When you read this scene you pretty much know that one of two things will happen: 1) the last person standing will find water right before they collapse 2) the last person will collapse and it will look like everyone dies. But then! They wake up and are being cared for by some local desert people and brought back to health.


The reason this scene became so popular is because, well, the FIRST time you read it, it’s pretty suspenseful. I mean, your protagonists are in the desert! It’s hot! No water! No shelter! They’re going to DIE! The trouble is, when a scene has been done to death by everybody, the chances are your readers have read/seen it at least a couple of times. That means when they start the scene, they already know how it’s going to turn out. They’ll find water or the locals will save them. No worries.

Miracles are cool, but if you're just waiting around for the dragon, well, you're sacrificing tension.

And suddenly, this scene that was supposed to have such great suspenseful potential becomes something gimmicky and sad and… well, boring.

So I did what I do when I realize I’ve written something I’ve seen a million times (and don’t like. Oh, let’s be clear. There are some tropes I cling to so passionately that I won’t dump them, but that’s the subject of another post). I did some googling about the salt content of blood. I sat down and discussed the scene with J., and he made some suggestions about bugs, which led to me to thinking about a scene in the Conan movie when Conan attacks and eats a vulture while he’s hanging from a tree in the desert. And that got me to thinking about birds, and my world’s shape shifters, and maybe clouds of birds, and blood, and bugs. Hrm.

There are many ways to save your protagonists, but for me, it’s far more satisfying to figure out how the ways of the world and my protagonists’ own resourcefulness can help them save themselves. Maybe they don’t find water. Maybe no one saves them. Maybe they do something else.

It’s the “something else” that’s my job as a writer to figure out. That means sitting down and thinking about scenes, not just going with the first thing that occurs to me (because trust me, all my first ideas are crap). It means a lot of googling. And a lot of time at the library. Honestly, it hurts my head. I spent so long trying to figure out some truly strange tech for my same-world related short story, Angels and Avengers, that I pushed out the release date from September this year to September next year. I needed the time to gnaw on how to create something really different.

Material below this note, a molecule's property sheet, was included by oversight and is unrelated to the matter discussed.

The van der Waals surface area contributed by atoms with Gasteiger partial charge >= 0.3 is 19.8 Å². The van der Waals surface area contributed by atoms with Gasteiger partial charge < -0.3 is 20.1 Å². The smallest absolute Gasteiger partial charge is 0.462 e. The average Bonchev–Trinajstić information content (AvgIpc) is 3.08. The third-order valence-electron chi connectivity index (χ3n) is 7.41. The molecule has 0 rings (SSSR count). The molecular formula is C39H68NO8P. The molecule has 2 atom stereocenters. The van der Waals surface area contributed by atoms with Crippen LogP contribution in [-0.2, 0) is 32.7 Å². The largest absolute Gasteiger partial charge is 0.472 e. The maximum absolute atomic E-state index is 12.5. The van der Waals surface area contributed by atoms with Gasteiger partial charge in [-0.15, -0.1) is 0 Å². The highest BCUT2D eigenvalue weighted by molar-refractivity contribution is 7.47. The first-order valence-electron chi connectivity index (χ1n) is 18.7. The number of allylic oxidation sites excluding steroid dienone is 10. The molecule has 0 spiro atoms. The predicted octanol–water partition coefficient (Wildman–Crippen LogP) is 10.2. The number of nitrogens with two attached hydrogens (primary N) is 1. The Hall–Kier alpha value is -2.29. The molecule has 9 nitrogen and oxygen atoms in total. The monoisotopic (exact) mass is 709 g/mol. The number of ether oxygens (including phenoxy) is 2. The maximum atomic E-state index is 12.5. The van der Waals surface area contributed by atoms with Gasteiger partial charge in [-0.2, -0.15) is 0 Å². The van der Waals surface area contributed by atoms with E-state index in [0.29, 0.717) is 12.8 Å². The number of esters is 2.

For instance, space travel tech in films hasn’t changed much since I was a kid. It’s all bulky suits and helmets and escape pods and cruisers. It about blew my mind the other day when I was rewatching Thundercats of all effing things and they board another ship by just beaming this laser/ray thing into it, cutting it open, and then having the boarding party walk across this ray of light and into the ship. No physical umbilicus. No leaping onto the ship and opening a hatch. Just, you know, BEAM OF LIGHT. Which got me to thinking about all the other stuff I make assumptions about when I’m writing.

For an SF/fantasy writer, there is nothing that will kill your fiction more quickly than falling into assumptions. I still do it all the time, and every time, I pay for it. I would rather say something ridiculous, though, like “She cut off her hair with a machete” (you can, in fact, saw off long hair with a very sharp machete [google it], though there has been some contention about that from readers) than just have somebody go to the barber. I would rather have people die who aren’t supposed to die. And heroes fail who aren’t supposed to fail.

Definitely more interesting than trudging through a barren desert.

Now I’m going back and re-writing my trudging-across-the-desert scene. It’s looking a lot different so far. There are no happy-to-save-you locals (there are, in fact, some “fuck you!” locals), and no nourishing water wells. Tough choices have to be made. Blood is spilled. And there are some fist-sized, flesh-eating bugs that show up to make things really interesting. Oh, sure, some people are “saved.” But some aren’t. Some plans fail. And coming out alive in this one has a lot more to do with digging deep and being resourceful than falling over and hoping for the best.

I know which one I find more interesting, and far more suspenseful.

Because the truth is, it’s honestly more fun if the bomb goes off, and nobody can understand each other, and the god-aliens are the unpredictable, overly-emotional ones. Why is it more fun? Because fewer people take the risk of writing it that way.

There are a bazillion people in the world who can write books. The only thing you’ve got on any of them is your ability to write something in a different way than other people are writing it.  It’s filtering your words and worlds through your own unique experiences, and forging a road through the bloody fucking buggy volcanic spew of mud instead of happily skipping along on the pavement.

Ok, so, maybe that’s my road.